previous arrow
next arrow

Shoah. The Holocaust Of The Jews.

It is estimated that during World War II Germans killed about 6 million European Jews. Systematic extermination of the Jewish population began in June 1941, along with Germany’s attack on the Soviet Union. In December 1941, Germans set up the first death camp in Chełmno nad Nerem. The prisoners were placed in trucks constructed in such a way that the exhaust fumes were discharged inwards which resulted in the death of people by suffocation. In January 1942, in Wannsee near Berlin, a secret decision was made to carry out the “final solution to the Jewish question”, i.e. the extermination of European Jews, now known as the Holocaust.

The first comprehensive information on the scale of persecution of Jews in Poland was provided to the world by Jan Karski, who smuggled his reports prepared for the Polish Underground State into the West in the years 1940-1942. In 1943, after his escape from Auschwitz, Witold Pilecki, a cavalry captain, who carried out a mission of organizing an underground movement there, drafted a report on the functioning of the camp.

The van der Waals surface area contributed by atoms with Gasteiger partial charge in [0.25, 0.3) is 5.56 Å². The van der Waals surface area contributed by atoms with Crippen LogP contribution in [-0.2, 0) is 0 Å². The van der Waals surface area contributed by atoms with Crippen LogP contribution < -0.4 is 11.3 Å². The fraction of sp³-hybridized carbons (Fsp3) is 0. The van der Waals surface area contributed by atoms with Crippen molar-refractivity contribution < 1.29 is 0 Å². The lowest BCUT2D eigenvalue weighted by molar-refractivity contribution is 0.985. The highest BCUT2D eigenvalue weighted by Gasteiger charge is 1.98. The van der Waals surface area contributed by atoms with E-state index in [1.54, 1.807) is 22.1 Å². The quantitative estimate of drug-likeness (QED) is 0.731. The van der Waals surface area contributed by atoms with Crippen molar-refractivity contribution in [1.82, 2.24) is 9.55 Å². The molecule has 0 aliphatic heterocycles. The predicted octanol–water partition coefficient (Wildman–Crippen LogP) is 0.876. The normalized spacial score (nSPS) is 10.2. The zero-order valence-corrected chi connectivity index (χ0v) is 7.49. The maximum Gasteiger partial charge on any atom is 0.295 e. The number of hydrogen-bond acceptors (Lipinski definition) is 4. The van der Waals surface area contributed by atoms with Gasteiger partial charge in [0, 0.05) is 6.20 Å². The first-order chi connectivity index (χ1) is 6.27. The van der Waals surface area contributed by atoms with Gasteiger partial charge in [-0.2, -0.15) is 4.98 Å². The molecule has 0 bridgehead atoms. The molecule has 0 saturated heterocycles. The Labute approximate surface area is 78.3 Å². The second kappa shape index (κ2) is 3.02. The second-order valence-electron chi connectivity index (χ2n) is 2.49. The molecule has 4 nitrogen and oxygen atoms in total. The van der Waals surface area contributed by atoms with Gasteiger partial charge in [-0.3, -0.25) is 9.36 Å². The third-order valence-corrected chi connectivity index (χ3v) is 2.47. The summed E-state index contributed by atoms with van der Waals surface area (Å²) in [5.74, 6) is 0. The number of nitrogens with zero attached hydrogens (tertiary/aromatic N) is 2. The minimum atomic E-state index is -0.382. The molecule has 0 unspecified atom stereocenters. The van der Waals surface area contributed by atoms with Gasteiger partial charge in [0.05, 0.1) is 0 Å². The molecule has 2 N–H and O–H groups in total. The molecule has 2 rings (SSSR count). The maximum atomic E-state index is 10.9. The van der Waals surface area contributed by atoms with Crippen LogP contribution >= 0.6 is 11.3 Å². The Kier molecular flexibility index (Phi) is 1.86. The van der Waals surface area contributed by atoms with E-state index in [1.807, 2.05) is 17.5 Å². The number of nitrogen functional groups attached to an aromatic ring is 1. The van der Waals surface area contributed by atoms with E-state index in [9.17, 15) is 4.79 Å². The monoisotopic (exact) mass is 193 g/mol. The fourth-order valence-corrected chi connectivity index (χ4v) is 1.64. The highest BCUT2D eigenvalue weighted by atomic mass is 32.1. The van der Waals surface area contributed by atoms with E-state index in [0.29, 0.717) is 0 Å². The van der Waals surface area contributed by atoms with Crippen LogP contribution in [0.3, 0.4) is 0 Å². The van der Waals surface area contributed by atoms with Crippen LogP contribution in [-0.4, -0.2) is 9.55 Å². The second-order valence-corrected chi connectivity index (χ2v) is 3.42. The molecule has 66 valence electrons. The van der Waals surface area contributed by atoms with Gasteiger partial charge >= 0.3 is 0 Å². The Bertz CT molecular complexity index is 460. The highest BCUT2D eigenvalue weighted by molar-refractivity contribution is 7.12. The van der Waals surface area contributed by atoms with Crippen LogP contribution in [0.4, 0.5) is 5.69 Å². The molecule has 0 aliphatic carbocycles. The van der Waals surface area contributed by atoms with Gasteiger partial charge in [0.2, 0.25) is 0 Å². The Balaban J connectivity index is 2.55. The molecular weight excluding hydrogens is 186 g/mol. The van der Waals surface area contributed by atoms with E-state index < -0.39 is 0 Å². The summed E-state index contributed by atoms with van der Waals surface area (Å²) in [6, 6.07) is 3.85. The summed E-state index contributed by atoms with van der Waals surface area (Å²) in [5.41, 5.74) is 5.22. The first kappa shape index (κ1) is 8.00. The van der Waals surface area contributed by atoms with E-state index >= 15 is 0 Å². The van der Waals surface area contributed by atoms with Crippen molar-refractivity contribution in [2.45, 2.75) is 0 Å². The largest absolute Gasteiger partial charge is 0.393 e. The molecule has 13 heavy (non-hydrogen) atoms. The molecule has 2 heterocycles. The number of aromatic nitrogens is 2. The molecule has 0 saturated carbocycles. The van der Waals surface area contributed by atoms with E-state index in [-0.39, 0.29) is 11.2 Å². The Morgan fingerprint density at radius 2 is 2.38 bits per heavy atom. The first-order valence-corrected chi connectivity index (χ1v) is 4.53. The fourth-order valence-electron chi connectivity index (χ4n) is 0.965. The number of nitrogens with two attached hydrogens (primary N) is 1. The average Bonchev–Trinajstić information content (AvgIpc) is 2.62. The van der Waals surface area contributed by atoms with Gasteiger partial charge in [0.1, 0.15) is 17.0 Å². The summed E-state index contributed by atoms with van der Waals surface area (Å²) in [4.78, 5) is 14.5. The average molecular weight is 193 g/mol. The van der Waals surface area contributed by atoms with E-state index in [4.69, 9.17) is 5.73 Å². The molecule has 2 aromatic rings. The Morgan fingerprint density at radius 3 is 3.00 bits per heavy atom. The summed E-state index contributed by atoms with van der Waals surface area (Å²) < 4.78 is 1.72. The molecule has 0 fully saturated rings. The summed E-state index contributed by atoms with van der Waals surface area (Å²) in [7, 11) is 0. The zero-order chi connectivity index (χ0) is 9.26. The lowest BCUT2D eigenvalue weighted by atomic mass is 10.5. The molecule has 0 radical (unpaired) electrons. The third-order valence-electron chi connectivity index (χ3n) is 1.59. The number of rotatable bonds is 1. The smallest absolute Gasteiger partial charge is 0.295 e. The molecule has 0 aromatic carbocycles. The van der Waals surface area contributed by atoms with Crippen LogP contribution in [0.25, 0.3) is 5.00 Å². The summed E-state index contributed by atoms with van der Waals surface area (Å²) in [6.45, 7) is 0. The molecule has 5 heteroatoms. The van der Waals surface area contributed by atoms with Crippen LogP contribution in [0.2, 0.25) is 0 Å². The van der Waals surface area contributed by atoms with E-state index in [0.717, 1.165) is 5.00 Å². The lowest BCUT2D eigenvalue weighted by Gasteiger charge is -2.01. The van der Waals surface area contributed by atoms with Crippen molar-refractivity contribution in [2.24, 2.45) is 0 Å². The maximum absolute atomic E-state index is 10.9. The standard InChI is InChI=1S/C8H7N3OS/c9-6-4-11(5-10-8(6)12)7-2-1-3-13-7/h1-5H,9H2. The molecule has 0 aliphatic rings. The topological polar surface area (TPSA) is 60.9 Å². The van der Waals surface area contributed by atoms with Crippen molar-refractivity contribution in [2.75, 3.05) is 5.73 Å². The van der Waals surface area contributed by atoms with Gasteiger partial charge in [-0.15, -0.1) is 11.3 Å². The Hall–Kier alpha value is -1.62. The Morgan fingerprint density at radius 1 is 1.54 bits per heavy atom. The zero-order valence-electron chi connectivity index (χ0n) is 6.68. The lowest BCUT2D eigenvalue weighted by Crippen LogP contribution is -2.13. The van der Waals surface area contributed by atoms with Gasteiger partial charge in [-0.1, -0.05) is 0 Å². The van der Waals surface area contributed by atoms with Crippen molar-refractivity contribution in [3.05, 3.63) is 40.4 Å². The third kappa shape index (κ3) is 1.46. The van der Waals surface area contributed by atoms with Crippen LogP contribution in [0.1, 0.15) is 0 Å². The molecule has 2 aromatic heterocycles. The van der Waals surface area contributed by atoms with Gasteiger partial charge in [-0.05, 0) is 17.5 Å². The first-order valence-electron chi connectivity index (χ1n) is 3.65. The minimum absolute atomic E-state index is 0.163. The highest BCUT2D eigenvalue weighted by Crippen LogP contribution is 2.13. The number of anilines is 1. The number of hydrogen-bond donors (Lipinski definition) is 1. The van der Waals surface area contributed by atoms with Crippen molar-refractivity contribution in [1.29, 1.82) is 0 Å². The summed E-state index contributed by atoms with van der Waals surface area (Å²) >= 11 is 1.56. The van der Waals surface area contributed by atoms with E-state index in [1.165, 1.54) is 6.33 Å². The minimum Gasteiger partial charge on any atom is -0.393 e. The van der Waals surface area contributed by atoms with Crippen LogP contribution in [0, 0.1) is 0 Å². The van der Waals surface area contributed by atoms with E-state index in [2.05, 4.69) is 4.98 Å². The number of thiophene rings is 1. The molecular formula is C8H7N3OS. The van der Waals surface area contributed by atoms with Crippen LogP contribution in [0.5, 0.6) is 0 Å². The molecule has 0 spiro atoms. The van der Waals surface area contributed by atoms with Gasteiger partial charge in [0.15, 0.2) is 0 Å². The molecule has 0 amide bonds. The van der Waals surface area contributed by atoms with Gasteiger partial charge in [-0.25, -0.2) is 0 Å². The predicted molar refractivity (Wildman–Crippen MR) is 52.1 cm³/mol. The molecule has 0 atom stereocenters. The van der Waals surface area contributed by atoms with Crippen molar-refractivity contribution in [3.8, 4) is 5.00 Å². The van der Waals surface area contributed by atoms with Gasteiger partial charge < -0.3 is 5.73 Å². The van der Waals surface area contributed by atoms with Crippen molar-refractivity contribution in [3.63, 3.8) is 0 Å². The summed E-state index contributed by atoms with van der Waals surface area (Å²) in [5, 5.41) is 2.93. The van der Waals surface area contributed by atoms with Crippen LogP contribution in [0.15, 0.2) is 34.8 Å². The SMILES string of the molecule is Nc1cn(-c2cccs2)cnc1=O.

Jews who lived in the General Government were the first to be killed (Operation “Reinhardt”). In the following months, 1.5 million Jews were murdered in extermination camps in Bełżec (from March 1942), Sobibór (from May 1942) and Treblinka (from July 1942). In the latter camp, at least 250,000 Jews from the Warsaw Ghetto died during 46 days of deportation. A symbol of the heroism of this tragic period was Janusz Korczak, a Warsaw educator who, despite of being able to go to the “Aryan” side, decided to share the fate of his charges from a Jewish orphanage and died with them in Treblinka. Jews from Germany, Austria, France, Belgium, Yugoslavia, Greece and the USSR were also deported to Treblinka. The President of the Warsaw Judenrat, the Jewish Council, which was the basic element of the German authorities’ orders execution, Adam Czerniaków, who did not want to follow the German orders related to the deportations to the extermination camps, committed suicide. Just before he died, he wrote: “They demand that I kill the children of my people with my own hands. I have no choice but to die.”

The extermination of the Jewish population, which was organized and carried out on a massive scale, took place to a large extent on the occupied territory of Poland. It is estimated that on September 1, 1939 in Poland lived about 3.47 million Jews, which constituted about 10% of the total population of the Polish state. According to contemporary estimates, the number of Polish Jews, victims of the Holocaust, is between 2.9 and 3 million.